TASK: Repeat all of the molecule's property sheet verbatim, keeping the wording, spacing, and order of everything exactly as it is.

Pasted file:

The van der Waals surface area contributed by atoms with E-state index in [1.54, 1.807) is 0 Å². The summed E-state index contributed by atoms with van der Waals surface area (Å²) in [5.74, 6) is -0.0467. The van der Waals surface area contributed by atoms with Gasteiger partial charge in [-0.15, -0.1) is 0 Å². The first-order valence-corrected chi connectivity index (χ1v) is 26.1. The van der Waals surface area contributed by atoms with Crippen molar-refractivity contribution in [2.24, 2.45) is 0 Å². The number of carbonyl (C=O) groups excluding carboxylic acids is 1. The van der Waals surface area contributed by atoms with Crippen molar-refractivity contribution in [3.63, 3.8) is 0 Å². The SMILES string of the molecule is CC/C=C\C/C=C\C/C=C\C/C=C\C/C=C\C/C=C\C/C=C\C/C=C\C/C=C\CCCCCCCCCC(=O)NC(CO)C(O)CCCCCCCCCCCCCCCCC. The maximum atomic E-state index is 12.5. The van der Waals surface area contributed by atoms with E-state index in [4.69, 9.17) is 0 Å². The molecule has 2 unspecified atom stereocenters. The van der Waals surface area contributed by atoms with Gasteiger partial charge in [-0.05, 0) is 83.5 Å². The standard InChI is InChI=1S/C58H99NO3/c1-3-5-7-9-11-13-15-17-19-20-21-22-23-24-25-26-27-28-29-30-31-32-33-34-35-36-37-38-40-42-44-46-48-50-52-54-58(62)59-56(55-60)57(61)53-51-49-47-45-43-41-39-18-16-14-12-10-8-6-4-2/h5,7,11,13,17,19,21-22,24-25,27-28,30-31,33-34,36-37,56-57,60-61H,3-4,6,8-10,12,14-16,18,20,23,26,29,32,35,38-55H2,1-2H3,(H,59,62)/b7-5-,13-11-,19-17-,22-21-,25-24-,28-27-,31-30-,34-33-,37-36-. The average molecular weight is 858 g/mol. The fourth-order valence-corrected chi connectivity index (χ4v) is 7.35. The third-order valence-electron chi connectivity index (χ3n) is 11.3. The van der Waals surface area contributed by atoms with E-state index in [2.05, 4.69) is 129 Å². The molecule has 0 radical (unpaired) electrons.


The van der Waals surface area contributed by atoms with E-state index in [1.54, 1.807) is 0 Å². The summed E-state index contributed by atoms with van der Waals surface area (Å²) in [5.74, 6) is -0.0467. The van der Waals surface area contributed by atoms with Gasteiger partial charge in [-0.15, -0.1) is 0 Å². The first-order valence-corrected chi connectivity index (χ1v) is 26.1. The van der Waals surface area contributed by atoms with Crippen molar-refractivity contribution in [2.24, 2.45) is 0 Å². The number of carbonyl (C=O) groups excluding carboxylic acids is 1. The van der Waals surface area contributed by atoms with Crippen molar-refractivity contribution in [3.63, 3.8) is 0 Å². The SMILES string of the molecule is CC/C=C\C/C=C\C/C=C\C/C=C\C/C=C\C/C=C\C/C=C\C/C=C\C/C=C\CCCCCCCCCC(=O)NC(CO)C(O)CCCCCCCCCCCCCCCCC. The maximum atomic E-state index is 12.5. The van der Waals surface area contributed by atoms with E-state index in [4.69, 9.17) is 0 Å². The molecule has 2 unspecified atom stereocenters. The van der Waals surface area contributed by atoms with Gasteiger partial charge in [-0.05, 0) is 83.5 Å². The standard InChI is InChI=1S/C58H99NO3/c1-3-5-7-9-11-13-15-17-19-20-21-22-23-24-25-26-27-28-29-30-31-32-33-34-35-36-37-38-40-42-44-46-48-50-52-54-58(62)59-56(55-60)57(61)53-51-49-47-45-43-41-39-18-16-14-12-10-8-6-4-2/h5,7,11,13,17,19,21-22,24-25,27-28,30-31,33-34,36-37,56-57,60-61H,3-4,6,8-10,12,14-16,18,20,23,26,29,32,35,38-55H2,1-2H3,(H,59,62)/b7-5-,13-11-,19-17-,22-21-,25-24-,28-27-,31-30-,34-33-,37-36-. The average molecular weight is 858 g/mol. The fourth-order valence-corrected chi connectivity index (χ4v) is 7.35. The third-order valence-electron chi connectivity index (χ3n) is 11.3. The van der Waals surface area contributed by atoms with E-state index in [2.05, 4.69) is 129 Å². The molecule has 0 radical (unpaired) electrons.